Courtesy of, and adapted from Seth Godin’s recent post on Seven Questions for Leaders, I thought I would imagine what Stephen Harper’s answers to these questions might be, with links to recent stories that seem to support my guesses.
1. Do you let the facts get in the way of a good story?
2. What do you do with people who disagree with you… do you call them names in order to shut them down?
Call them names in order to shut them down.
3. Are you open to multiple points of view or you demand compliance and uniformity?
The Harper Government is a well-documented fortress of demanded compliance and uniformity. Apparently, you even need to know the secret password question to get information out of them.
4. Is it okay if someone else gets the credit?
Apparently not. Bev Oda isn’t even allowed to speak for something which the party probably doesn’t want the credit for.
5. How often are you able to change your position?
Given that the Harper Government hasn’t done much substantial legislating, it’s tough to say. So I’ll defer to Yann Martel on this one to say that Harper’s not the most open guy.
6. Do you have a goal that can be reached in multiple ways?
Remember during the last election when the Conservative Party’s platform was released like, the day before voting day?
7. If someone else can get us there faster, are you willing to let them?
Remember when Harper shut down Parliament and slandered the opposition parties who were on the verge of forming a (legal) coalition?
– – –
And that’s about how I feel about Mr. Haper’s leadership. Not the most academic survey, but certainly a valid and frightening one, I would say.
Remember Joe the Canadian? What a great symbol of Canada he was. Understated, yet proud. One who celebrated the diversity of Canada, and stood up for our uniqueness on the world stage. A proponent of peace keeping, multiculturalism, hockey, and chesterfields. While he didn’t say it in the famous commercial, back in 2000, one of the distinguishing features of being Canadian at the turn of the millennium was appreciating a nuanced and balanced perspective on domestic world affairs.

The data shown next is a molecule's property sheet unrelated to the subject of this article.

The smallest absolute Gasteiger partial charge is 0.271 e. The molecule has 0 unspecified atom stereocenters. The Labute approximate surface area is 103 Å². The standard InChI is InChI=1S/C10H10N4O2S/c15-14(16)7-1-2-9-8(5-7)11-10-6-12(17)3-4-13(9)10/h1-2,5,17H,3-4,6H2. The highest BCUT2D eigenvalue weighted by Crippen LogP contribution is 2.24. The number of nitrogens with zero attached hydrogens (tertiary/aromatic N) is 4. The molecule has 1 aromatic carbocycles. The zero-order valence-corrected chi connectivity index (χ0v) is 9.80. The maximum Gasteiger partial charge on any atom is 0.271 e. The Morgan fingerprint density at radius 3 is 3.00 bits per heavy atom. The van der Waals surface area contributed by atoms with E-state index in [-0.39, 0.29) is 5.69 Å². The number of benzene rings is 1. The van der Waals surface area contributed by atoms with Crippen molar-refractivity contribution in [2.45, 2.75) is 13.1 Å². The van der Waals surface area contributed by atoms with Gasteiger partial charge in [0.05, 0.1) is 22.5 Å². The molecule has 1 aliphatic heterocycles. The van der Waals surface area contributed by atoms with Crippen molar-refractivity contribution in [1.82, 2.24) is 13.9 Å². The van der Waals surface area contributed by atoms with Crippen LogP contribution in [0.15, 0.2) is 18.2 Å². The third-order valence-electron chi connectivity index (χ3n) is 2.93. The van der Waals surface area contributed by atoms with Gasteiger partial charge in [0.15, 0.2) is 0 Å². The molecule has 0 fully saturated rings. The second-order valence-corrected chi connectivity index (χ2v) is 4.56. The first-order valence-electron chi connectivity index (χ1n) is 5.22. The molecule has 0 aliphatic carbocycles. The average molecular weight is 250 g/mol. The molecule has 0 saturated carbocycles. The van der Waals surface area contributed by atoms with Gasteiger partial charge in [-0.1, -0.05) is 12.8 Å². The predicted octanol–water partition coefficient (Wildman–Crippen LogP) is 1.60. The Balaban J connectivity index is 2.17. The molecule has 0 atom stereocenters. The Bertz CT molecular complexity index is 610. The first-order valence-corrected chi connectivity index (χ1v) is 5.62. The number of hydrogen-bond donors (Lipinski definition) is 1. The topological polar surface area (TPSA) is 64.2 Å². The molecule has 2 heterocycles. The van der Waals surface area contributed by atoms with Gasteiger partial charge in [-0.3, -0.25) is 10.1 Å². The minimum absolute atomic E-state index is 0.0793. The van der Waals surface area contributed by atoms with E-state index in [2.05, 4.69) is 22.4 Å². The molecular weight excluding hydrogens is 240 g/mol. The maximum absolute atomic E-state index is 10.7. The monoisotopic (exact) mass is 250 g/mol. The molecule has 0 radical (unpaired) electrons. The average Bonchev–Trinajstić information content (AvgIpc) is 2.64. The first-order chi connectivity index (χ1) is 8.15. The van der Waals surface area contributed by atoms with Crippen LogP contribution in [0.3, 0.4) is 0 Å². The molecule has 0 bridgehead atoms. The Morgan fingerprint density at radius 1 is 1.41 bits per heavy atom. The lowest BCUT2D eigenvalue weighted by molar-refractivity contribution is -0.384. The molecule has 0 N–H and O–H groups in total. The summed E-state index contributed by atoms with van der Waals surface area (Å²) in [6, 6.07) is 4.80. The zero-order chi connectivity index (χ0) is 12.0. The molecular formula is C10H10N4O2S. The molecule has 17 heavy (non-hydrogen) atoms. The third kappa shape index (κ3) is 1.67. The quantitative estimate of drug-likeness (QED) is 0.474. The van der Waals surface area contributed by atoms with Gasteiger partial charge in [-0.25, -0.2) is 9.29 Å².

Ten years later, what do Canadians look like?
If you ask the current Conservative government – the people charged with representing us domestically and internationally, people that you might assume (and rightly so) would have a good answer to that question – here’s what you might hear back…
Michael Ignatieff – the Canadian – is unCanadian. Jack Layton – the Canadian – is part of the Taliban. Dalton McGuinty – the Canadian – is a small man of the Confederation. Richard Colvin – a man charged with representing Canadians – is an untrustworthy liar. And Irwin Cotler – the Canadian (and the Jew) – is an antisemite.
These “definitions” are too sharply defined; they cut Canada and Canadians into isolated segments and divide us into useless categories. Unsurprisingly, the Conservative paradigm is one of sharp dichotomies: Big people and small people. People who are trustworthy and people who are liars. Canadian and unCanadian. To be sure, this paradigm itself is pretty unCanadian. At least it would be according to Joe the Canadian.
But wait a minute – wasn’t Stephen Harper just speaking about “putt[ing] aside old quarrels and… embrac[ing] a common future?” Oh wait, he was talking about the Olympics.
The latest round of demagoguery (though can it be called a “round” if it’s just a continual pattern?) has centered on the Conservative’s defunding of the Human Rights organization, Rights and Democracy, over their alleged anti-Israel stance. Of course, this fits in nicely with the Tories’ hardline ‘you’re either wish Israel or against them’ stance.
It is rare that I find myself agreeing with Haroon Siddiqui, and even rarer that I would quote him to back up my argument, but I’m happy to do so today as he is bang on in his assertion that “Israelis thrive on democratic debate and dissent but Harper… want[s] to shut down debate in Canada.”
For those too afraid to side with Sidiqqui, Liberal MP Anita Neville, co-chair of Liberal Parliamentarians for Israel (and Jewish herself), has also argued that “by making [support of Israel] frequently into a black-and white-issue, [the Tories] are setting it up as a wedge… And it’s creating a backlash.”
This is an issue that has garnered international attention. And rightly so.
William Schabas, the Canadian director of the Irish Centre for Human Rights recently posited an opinion that resounded incredibly loudly with me, noting that the current goings on are “extremely partisan and highly divisive. It isn’t very Canadian. It’s the kind of thing that I, as a Canadian living abroad, am very conscious of.”
I’m left wondering what a Joe the Canadian commercial might look like today. Do we really want to accept the Tories’ definition of who and what is and isn’t Canadian?
Perhaps that job should be left to the beer companies…